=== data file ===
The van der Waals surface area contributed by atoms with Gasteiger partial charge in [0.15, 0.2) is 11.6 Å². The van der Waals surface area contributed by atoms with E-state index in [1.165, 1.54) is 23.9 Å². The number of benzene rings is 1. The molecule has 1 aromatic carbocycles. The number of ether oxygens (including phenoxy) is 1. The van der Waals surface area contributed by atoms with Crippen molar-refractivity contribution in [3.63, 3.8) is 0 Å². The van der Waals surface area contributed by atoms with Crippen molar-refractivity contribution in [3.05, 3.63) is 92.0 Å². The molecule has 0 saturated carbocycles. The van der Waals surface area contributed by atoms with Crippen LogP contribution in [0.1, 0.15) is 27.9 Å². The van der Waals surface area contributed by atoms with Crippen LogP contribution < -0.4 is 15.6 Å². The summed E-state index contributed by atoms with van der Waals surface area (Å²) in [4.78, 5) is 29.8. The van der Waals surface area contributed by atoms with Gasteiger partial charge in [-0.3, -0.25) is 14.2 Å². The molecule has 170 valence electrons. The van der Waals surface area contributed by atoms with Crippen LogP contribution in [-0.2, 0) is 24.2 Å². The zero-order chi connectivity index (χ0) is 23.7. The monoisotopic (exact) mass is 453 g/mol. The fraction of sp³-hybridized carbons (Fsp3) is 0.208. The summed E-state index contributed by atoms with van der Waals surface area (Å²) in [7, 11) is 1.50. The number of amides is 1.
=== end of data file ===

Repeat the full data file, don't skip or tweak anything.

The van der Waals surface area contributed by atoms with Gasteiger partial charge in [0.15, 0.2) is 11.6 Å². The van der Waals surface area contributed by atoms with E-state index in [1.165, 1.54) is 23.9 Å². The number of benzene rings is 1. The molecule has 1 aromatic carbocycles. The number of ether oxygens (including phenoxy) is 1. The van der Waals surface area contributed by atoms with Crippen molar-refractivity contribution in [3.63, 3.8) is 0 Å². The van der Waals surface area contributed by atoms with Crippen molar-refractivity contribution in [3.05, 3.63) is 92.0 Å². The molecule has 0 saturated carbocycles. The van der Waals surface area contributed by atoms with Crippen LogP contribution in [0.1, 0.15) is 27.9 Å². The van der Waals surface area contributed by atoms with Crippen LogP contribution < -0.4 is 15.6 Å². The summed E-state index contributed by atoms with van der Waals surface area (Å²) in [4.78, 5) is 29.8. The van der Waals surface area contributed by atoms with Gasteiger partial charge in [-0.3, -0.25) is 14.2 Å². The molecule has 170 valence electrons. The van der Waals surface area contributed by atoms with Crippen LogP contribution in [-0.2, 0) is 24.2 Å². The zero-order chi connectivity index (χ0) is 23.7. The monoisotopic (exact) mass is 453 g/mol. The fraction of sp³-hybridized carbons (Fsp3) is 0.208. The summed E-state index contributed by atoms with van der Waals surface area (Å²) in [7, 11) is 1.50. The number of amides is 1.